Switch with OSC msg to get different sample according to data


#1

Hi!
I’m new to SC and the whole music programming thing in general.
I’ve done a python app, that reads a text and sends word by word to SC through OSC.
The text is only the words ‘miau’ and ‘guau’ repeated for fun and to try it out.

The OSC communication is working, but I hear no sound. I’ve played my buffers separately, and they are working.

The SC code is this:

s.boot;

~b0 = Buffer.read(s, "/path/to/bd/BT0A0A7.wav")
~b1 =Buffer.read(s, "/path/to/hh/000_hh3closedhh.wav")

~b0.play; 

(
SynthDef.new(\playbuf, {|amp=1, out=0, buf, da=2, rate =1|
var sig;
sig = PlayBuf.ar(2, buf, BufRateScale.kr(buf) * rate, doneAction:da);
sig = sig*amp;
Out.ar(out, sig);
}).add;
)

Synth.new(\playbuf, [\buf, ~b1.bufnum]);

(
OSCdef.new("texto",{
	|msg, time, addr, port|
	msg[1].postln;
	switch(msg[1],
		"miau", {Synth.new(\playbuf, [\buf, ~b1.bufnum])},
		"guau", {Synth.new(\playbuf, [\buf, ~b0.bufnum])}
		);

},
'/supercollider',
)
)

When I play the buffers or the SynthDef I can hear the samples being played, so I assume the issue is on the switch.
Another thing kind of weird happening, is that on the SC console I get three times the same word than on the text and on terminal (that python prints each word). So for each ‘miau’ on the txt/terminal, I get ‘miau miau miau’ on the SC console.

Thank you (:


#2

Your code looks more or less fine, you’re totally on the right track —

One very subtle gotcha, and the reason you’re probably getting multiple posts… OSCdef's are unique per name - they get defined if they don’t already exist, and the old one is overwritten if it does. BUT - they are intended to be used with a symbol as a name, e.g. \texto, not a string like "textto". Two separate usages of a \symbol point to the same global, unique object - but two usages of "string"s are just two different objects that happen to have the same content. This rarely matters, but it does matter for OSCdef and other dictionary-like objects (Ndef, Pdef, etc), which expect a \symbol for a name and use the identity of that name to store them in an IdentityDictionary. Each time you define your OSCdef, it’s seeing a new string, and creating and storing a NEW OSCdef based on the identity of that string (but not the characters inside of it).

There’s more info in the help file for Symbol, but the short answer is: use a \symbol for the name of the OSCdef and you’ll never need to worry about this again.

It’s hard to see from the code why the switch doesn’t work? What’s does the entire message look like, e.g. msg.postln? Or msg.asCompileString.postln for that matter?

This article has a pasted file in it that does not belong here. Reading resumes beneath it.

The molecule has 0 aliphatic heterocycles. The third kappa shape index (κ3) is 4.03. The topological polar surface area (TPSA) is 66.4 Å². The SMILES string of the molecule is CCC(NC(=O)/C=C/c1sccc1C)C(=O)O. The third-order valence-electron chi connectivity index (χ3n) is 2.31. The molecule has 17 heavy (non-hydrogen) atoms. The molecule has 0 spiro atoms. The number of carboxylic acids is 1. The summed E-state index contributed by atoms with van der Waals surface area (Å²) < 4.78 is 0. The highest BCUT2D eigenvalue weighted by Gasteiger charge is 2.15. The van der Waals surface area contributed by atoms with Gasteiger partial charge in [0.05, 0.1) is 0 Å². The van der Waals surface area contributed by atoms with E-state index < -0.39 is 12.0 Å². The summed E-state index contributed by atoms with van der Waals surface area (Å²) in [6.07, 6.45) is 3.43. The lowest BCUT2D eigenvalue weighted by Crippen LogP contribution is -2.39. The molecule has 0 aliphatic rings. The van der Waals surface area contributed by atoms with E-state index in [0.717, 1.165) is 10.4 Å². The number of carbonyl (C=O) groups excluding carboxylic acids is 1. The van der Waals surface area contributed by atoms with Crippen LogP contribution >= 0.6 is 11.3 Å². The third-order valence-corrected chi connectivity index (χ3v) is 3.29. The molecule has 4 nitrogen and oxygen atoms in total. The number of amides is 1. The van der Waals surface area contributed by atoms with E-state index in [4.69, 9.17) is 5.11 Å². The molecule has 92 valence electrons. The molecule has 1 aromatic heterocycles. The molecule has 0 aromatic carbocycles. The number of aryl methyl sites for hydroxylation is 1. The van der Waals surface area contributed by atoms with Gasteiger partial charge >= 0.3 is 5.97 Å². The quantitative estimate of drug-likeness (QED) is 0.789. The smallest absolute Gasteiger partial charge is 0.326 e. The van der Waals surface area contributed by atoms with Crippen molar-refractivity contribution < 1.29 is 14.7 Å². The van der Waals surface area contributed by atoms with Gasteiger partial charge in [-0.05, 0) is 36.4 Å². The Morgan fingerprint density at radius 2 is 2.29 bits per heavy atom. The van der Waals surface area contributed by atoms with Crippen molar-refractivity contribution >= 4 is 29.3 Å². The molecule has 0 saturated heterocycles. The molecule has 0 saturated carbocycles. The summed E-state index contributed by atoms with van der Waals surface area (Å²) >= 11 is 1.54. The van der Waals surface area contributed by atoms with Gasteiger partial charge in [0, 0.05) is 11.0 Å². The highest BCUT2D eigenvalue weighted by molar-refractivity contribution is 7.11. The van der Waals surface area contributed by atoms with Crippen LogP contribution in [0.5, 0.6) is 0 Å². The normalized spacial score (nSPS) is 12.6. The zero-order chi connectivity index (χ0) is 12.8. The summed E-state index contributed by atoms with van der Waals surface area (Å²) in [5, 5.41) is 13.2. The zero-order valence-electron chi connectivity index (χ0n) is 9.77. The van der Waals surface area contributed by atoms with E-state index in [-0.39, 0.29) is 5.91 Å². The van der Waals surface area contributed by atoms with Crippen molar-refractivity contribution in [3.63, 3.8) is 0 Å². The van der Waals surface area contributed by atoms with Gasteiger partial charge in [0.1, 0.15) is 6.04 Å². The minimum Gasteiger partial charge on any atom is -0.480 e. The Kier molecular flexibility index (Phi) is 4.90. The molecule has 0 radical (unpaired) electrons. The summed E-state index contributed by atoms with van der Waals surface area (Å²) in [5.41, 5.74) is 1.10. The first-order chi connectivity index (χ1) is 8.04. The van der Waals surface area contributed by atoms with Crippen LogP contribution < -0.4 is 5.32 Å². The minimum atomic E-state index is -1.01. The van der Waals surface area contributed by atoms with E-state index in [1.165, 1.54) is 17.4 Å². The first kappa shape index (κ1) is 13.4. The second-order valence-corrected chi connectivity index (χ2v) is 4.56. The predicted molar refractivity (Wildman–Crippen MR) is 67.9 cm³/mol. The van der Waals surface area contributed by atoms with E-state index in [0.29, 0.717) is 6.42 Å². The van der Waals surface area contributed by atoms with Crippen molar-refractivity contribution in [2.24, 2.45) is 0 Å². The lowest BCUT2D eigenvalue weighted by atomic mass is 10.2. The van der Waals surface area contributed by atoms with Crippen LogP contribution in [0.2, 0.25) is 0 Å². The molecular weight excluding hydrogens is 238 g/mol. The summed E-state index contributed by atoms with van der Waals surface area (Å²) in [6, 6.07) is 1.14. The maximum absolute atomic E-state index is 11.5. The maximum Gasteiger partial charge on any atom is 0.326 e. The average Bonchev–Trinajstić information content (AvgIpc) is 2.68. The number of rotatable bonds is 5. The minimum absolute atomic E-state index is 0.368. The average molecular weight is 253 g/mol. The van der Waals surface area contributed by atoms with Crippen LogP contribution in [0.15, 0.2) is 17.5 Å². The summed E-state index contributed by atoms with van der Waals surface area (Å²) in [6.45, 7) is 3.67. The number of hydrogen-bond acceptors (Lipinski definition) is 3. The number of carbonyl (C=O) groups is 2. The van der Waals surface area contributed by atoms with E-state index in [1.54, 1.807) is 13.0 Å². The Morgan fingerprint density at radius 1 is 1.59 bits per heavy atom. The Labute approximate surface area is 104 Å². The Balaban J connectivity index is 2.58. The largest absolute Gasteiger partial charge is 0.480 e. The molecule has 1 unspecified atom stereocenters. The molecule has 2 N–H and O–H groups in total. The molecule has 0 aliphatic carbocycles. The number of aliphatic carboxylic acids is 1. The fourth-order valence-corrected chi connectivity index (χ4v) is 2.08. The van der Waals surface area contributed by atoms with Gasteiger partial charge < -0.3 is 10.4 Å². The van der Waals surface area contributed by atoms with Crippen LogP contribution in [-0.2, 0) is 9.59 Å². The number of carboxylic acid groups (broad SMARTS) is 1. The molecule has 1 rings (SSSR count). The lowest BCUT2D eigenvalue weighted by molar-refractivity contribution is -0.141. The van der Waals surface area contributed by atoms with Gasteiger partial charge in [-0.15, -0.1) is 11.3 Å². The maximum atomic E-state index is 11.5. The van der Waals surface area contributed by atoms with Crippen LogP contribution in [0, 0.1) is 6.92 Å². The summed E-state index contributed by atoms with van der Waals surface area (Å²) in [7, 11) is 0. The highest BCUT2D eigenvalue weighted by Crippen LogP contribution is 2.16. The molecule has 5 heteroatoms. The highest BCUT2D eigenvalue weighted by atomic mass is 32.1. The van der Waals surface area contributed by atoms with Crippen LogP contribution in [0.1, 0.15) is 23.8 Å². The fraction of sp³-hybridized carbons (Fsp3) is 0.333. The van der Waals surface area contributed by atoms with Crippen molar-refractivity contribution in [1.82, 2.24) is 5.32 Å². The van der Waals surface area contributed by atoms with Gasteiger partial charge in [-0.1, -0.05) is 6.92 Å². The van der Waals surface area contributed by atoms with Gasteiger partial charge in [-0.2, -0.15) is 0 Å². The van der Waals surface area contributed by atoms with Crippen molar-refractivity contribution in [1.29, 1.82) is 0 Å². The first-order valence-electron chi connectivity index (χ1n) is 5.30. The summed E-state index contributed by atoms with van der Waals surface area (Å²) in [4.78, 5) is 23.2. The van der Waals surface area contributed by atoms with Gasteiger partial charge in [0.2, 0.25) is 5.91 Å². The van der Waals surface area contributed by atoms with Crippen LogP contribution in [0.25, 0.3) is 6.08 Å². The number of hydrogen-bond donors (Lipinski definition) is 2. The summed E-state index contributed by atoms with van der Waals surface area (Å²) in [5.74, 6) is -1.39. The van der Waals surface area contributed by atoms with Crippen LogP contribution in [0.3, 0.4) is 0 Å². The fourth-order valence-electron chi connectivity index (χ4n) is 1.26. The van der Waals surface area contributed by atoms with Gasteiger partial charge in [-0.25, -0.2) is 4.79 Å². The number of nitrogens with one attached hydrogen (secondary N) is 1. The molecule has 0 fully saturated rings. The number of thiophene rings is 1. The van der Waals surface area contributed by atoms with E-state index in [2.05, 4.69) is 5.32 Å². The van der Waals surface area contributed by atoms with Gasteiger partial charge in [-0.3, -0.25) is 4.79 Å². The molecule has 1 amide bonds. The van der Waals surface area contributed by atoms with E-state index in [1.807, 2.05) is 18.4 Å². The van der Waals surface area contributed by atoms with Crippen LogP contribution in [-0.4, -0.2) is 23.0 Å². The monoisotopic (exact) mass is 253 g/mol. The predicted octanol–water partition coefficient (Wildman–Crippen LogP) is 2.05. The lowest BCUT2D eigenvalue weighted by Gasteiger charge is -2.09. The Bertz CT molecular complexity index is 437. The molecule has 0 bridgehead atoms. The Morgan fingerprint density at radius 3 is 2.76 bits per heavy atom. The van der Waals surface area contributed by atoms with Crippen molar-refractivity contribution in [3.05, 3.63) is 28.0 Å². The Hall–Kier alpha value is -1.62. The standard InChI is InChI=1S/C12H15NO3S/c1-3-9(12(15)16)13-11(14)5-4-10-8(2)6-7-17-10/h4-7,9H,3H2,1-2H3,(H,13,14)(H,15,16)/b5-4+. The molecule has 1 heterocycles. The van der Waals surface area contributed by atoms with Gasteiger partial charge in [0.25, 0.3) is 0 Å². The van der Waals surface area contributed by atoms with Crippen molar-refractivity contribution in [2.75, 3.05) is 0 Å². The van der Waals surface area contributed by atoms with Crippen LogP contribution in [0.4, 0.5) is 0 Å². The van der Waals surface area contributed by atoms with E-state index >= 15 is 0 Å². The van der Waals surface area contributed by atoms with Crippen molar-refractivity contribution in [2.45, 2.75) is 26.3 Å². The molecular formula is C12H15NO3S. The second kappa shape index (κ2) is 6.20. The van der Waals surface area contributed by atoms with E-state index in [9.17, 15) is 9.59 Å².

#3

You already explained the reason – switch checks for identity, not equality.

We can use \symbols for matching in switch.

We cannot use "strings" for matching in switch.

FWIW all strings arriving in OSC messages render into Symbols. Currently, in SC, you will never get a String object in an OSC message array.

	switch(msg[1],
		\miau, {Synth.new(\playbuf, [\buf, ~b1.bufnum])},
		\guau, {Synth.new(\playbuf, [\buf, ~b0.bufnum])}
	);  // fixed indentation

(Also, scztt is correct about naming your OSCdefs with Symbols – always write OSCdef(\name...), never OSCdef("name"...).)

hjh


#4

I thought when I was writing my response originally that switch matches on identity, but I double checked it and this is actually not true:

(
a = "test-a";
switch(a,
	"test-a", { "a".postln },
	"test-b", { "b".postln }
)
)
// Or, try something with a more complex ==, just to make sure we're not getting lucky somehow
(
a = [1, 2];
switch(a,
	[4, 3], { "a".postln },
	[1, 2], { "b".postln }
)
)

But I did NOT actually know that all strings in OSC messages are turned into symbols - THIS is why the switch isn’t working. @jamshark70’s last code snippet should do the trick.

It turns out that there are still buried gotchas around symbols and identity in SC for both of us. :slight_smile:


#5

Oh, OK, something must have changed at some point.

The compiler can do one of two things with a switch:

  • Push all the arguments as given and call the normal switch method. Object:switch does use ==.

  • Or, build a hash table of matching values --> “jump forward” indices – an optimized form which, for big switch statements, is a lot faster.

I thought the compiler would optimize all switch statements where all of the values are literals, including string literals, but it doesn’t. It will optimize numeric, character and symbol literals, but not strings.

// symbol literal: "ControlOpcode" indicates the optimized form
{ switch(a) { \a } { 1 } }.def.dumpByteCodes
BYTECODES: (10)
  0   12       PushInstVar 'a'
  1   40       PushLiteral instance of Array (0x55ceabdc1658, size=8, set=3)
  2   8F 1C    ControlOpcode
  4   64       PushSpecialValue 1
  5   FC 00 01 JumpFwd 1  (9)
  8   6E       PushSpecialValue nil
  9   F2       BlockReturn

// string literal: "SendSpecialMsg" indicates a normal method call
{ switch(a) { "a" } { 1 } }.def.dumpByteCodes
BYTECODES: (9)
  0   12       PushInstVar 'a'
  1   04 00    PushLiteralX instance of FunctionDef - closed
  3   04 01    PushLiteralX instance of FunctionDef - closed
  5   B0       TailCallReturnFromFunction
  6   C3 11    SendSpecialMsg 'switch'
  8   F2       BlockReturn

One catch is that the compiler optimizes Float literals, but these are not necessarily OK for the optimized form.

switch(0.1 + 0.1 + 0.1) { 0.3 } { "yep" } { "nope" }
-> nope

hjh


#6

Hi! It totally works now, thank you for your throughtful response, I learnt a lot from this conversation (:


#7

Hi! Thank you for your response, it works now (: I learnt a lot from this conversation, good to read people so invested in explaining things so carefully!